Artsakh, the picturesque Christian Armenian republic within Muslim Azerbaijan, has been vacated as residents fled after a sudden assault September 19–20 by Azerbaijan’s military. Over 100,000 of about 120,000 inhabitants have escaped what has been called an “ethnic cleansing.” With the area “almost completely depopulated,” the United Nations finally sent a mission there on Oct. 1 — although even outsiders have recognized the plight of Artsakh for months, if not years. This visit has been widely jeered as being “too little, too late,” but Azerbaijan has forbidden the UN or any other international aid organization to enter the area since 2020. “What is there left for the UN to monitor? No one is there any more … it’s a ghost town,” said one refugee. “Where were the international monitors when we were being starved?” That refugee was referring to a months-long blockade that had strangled the quaint enclave of desperately needed food, medicine, and fuel.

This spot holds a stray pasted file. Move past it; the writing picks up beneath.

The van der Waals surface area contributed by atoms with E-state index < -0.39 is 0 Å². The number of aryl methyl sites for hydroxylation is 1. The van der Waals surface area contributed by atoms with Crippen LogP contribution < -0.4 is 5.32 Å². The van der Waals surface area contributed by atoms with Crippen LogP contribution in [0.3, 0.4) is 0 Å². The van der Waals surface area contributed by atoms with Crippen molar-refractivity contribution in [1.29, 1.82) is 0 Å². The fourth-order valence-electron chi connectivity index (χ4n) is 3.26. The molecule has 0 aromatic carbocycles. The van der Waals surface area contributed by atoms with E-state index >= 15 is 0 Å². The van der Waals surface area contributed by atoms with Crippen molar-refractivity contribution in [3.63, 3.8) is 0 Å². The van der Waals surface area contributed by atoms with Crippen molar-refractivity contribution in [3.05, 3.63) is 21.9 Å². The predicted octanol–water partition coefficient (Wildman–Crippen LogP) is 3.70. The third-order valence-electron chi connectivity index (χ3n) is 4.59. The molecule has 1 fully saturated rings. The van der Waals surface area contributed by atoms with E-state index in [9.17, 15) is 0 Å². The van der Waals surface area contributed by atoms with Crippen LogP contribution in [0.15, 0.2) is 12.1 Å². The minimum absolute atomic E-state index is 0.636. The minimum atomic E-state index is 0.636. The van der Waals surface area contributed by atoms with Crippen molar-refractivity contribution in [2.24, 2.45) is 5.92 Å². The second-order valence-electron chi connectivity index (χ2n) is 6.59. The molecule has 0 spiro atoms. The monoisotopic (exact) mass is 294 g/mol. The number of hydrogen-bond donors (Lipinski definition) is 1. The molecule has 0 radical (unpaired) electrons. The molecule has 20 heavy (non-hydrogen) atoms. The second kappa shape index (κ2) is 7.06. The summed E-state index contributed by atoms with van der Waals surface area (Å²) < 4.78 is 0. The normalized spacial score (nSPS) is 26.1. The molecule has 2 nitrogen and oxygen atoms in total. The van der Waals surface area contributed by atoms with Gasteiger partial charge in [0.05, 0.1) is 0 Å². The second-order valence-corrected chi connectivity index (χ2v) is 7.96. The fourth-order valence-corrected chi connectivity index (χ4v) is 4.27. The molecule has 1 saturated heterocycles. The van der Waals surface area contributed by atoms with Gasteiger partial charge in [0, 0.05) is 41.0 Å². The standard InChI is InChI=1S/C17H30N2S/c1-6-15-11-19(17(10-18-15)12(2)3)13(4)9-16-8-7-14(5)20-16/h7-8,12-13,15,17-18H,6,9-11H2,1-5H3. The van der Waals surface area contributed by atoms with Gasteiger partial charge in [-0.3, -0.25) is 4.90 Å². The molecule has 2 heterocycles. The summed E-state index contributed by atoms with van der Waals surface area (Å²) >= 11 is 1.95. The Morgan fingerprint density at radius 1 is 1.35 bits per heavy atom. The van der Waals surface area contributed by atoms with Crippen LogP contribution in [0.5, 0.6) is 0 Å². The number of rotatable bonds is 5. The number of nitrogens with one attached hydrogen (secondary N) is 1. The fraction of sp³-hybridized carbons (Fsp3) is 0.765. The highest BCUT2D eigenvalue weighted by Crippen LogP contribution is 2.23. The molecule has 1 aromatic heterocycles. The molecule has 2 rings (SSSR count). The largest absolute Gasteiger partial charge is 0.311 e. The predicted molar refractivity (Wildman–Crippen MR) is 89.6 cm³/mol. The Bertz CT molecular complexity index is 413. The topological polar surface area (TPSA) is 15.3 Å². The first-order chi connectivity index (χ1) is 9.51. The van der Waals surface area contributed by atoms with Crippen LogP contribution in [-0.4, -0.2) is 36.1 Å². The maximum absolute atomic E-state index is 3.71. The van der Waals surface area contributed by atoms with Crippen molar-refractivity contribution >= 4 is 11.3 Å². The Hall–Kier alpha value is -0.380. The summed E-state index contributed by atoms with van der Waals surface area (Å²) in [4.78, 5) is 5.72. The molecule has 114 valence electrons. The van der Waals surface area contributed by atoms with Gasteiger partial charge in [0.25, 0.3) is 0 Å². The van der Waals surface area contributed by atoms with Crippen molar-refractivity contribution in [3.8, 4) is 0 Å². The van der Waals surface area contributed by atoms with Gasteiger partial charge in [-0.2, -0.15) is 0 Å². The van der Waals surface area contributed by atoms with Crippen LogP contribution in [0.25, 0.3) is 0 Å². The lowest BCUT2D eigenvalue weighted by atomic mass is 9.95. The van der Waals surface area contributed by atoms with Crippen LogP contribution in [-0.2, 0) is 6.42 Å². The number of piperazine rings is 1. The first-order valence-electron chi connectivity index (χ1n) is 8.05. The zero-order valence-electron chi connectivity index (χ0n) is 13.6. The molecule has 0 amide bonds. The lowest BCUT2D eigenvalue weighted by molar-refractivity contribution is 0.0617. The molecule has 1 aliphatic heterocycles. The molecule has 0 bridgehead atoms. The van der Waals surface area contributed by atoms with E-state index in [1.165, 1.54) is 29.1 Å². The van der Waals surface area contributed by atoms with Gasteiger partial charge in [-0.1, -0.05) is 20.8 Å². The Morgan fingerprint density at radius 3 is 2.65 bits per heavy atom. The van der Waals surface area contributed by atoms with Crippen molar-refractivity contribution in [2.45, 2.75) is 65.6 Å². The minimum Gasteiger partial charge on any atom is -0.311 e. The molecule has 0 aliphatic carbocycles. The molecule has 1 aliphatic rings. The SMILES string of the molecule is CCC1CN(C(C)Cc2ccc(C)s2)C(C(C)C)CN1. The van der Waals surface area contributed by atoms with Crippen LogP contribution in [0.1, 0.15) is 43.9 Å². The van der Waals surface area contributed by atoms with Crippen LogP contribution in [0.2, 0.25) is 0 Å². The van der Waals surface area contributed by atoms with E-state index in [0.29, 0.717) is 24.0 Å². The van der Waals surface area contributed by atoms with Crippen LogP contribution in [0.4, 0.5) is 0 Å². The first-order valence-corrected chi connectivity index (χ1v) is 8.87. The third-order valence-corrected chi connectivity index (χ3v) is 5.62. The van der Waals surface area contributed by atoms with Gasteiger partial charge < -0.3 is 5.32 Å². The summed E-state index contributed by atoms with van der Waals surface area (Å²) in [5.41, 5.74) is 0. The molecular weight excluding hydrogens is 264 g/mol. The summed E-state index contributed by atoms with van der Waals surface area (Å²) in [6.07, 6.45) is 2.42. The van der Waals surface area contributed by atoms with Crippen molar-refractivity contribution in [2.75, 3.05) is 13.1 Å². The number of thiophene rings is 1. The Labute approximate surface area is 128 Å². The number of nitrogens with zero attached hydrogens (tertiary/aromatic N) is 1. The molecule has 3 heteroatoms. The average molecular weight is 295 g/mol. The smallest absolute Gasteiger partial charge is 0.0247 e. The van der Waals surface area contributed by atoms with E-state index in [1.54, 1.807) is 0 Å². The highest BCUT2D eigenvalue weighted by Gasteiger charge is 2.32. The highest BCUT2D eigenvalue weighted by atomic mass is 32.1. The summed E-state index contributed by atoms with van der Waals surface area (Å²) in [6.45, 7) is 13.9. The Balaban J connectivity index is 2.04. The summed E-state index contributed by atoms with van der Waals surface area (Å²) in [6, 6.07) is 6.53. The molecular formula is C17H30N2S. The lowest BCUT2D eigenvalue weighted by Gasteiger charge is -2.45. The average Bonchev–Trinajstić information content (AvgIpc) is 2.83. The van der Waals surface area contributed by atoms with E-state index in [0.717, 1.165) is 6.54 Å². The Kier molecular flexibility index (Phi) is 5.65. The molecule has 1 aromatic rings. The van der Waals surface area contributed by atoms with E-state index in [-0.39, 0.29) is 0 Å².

Although Azerbaijan has announced a “reintegration plan” for any who want to stay in their historic, mountainous homeland, it is ominous that the conquerors also say they are seeking to arrest 300 former “separatists” — including three former presidents of the community.
The Red Cross is assisting those who want to leave but have not, due to disability or the lack of transport. The receiving country, neighboring Armenia, comprises roughly 2.5 million people and is straining to accommodate the refugees, some of whom burned their property rather than let the invaders take it. My journalist source in Armenia has reportedly fallen into a depression and will not speak with anyone. Another source has 19 refugees in her home.
Pray for justice for Artsakh. Pray for mercy for Artsakh.
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By Leah Farish, host of the Conversation Balloons podcast on Spotify, Audible, Google Podcasts, and YouTube. Photo Credit: Edgar Torabyan on Unsplash.